Understanding your customers’ pain points and demonstrating that you respect their time can make a big impression. You can try all sorts of interesting things to see how customers respond. For example, in the book, I talk about how Lexus, a brand we’re all familiar with, has piloted a new breed of dealerships called Lexus Plus. In these dealerships, they offer upfront, negotiation-free pricing. This means no haggling, no moments of “please wait here while I get my manager” because there is one point of contact for every customer. This addresses a pain point that many customers have when they walk into a car dealership, which is the haggling. Now, there are some customers who enjoy that, but many don’t. So, they have piloted this new breed of dealership, and with price off the table in the customer interaction, that means the conversation shifts from the topic of actually buying the car — because if you’ve walked into a dealership, you’ve probably already researched it — to the topic of owning and what it’s going to be like to be a customer of Lexus over the long term.

IB: Most retailers and business-to-consumer businesses already know that women, particularly mothers, make the vast majority of purchasing decisions for families, but they might not know why that is. What is the number one reason women drive the vast majority of consumer spending?

Brennan: In virtually every society in the world, women are the majority of primary caregivers for both children and the elderly. In this role, they are often the chief purchasing officers for their household. So, when they are out in the marketplace, they often are not just seeking and buying products for themselves, but on behalf of the other people in their household, and even in their social and business networks. This adds layers of complexity to their buying decisions. I talk about how women, typically, have a multiplier effect on sales because they are often the gateway to everyone else in the household and beyond.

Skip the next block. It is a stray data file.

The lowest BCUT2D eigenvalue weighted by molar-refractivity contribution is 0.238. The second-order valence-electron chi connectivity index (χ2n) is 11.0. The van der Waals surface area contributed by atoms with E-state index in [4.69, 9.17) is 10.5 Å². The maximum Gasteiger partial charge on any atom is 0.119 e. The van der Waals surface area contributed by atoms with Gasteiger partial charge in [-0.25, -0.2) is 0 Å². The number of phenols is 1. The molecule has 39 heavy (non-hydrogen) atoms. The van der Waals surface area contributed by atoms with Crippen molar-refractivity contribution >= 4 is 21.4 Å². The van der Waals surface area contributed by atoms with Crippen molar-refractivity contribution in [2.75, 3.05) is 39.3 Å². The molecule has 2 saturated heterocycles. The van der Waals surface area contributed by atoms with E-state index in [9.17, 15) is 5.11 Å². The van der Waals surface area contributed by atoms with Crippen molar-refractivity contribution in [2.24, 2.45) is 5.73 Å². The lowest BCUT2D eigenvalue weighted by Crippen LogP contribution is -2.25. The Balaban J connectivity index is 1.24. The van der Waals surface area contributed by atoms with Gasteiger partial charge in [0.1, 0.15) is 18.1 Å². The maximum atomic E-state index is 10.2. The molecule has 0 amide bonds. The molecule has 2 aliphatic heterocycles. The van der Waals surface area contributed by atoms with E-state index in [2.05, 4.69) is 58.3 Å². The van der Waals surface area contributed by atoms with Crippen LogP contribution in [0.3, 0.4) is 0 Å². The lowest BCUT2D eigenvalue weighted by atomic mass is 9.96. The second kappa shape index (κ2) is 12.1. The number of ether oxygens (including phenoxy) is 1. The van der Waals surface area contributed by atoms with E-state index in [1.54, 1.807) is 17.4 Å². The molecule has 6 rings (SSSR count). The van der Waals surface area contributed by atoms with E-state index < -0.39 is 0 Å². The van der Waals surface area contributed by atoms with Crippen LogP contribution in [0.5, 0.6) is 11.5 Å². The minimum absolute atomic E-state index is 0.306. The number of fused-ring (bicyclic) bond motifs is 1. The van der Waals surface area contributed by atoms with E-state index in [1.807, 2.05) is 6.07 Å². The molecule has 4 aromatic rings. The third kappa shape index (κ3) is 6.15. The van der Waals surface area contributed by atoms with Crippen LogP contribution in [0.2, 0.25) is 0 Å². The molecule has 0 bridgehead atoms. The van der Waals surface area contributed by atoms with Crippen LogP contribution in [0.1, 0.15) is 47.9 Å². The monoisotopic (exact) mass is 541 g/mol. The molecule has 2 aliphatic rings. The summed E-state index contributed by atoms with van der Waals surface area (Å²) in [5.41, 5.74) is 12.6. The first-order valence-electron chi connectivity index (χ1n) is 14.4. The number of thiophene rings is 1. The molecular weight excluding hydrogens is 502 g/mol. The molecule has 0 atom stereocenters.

IB: At the moment, what is the most impactful trend that influences women’s purchasing?

Brennan: One of the biggest trends is this double duty, half the time trend, this blurred line between work life and home life. What we’re seeing is that many businesses are responding by offering complementary services in addition to the products they sell, so that when a customer is out and engaged in the marketplace, not only can they buy something, but they might be able to get a service that compliments whatever they are buying, so they are able to be that much more productive. We saw a few years ago that Ikea bought Task Rabbit, which is an app where you can hire somebody to come into your home and do all kinds of helpful activities, like potentially assemble the Ikea furniture that you just bought.

DSW is a major shoe store chain that recently announced that they are offering services like shoe repair and bag repairs, so that if you go into a store, you can get a service in addition to buying a product. That’s a trend that we are going to continue to see, that retailers are offering services that complement products in the store.

IB: Finally, what is the fastest way to alienate female consumers?

Brennan: Stereotype avoidance is crucial. Even though it’s 2019, there are still so many stereotypes out there about what women want. I often say pink is not a strategy. It’s more style, not substance, but you still see many businesses defaulting to the color pink in an attempt to attract women buyers. Unless you’re raising money for breast cancer causes, pink should be considered just one color amongst many.

Make it your business to learn how factors like language, attitudes, and social roles are evolving for women. These can impact your customers’ perceptions of everything from the sales interactions they have with someone on your sales floor, to how they react to in-store signage, the visuals you use, and the language you have in your marketing campaigns. Making sure that you are up to date and relevant for a consumer economy dominated by women is very important.

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[Pull quote] “Women, typically, have a multiplier effect on sales because they are often the gateway to everyone else in the household and beyond.”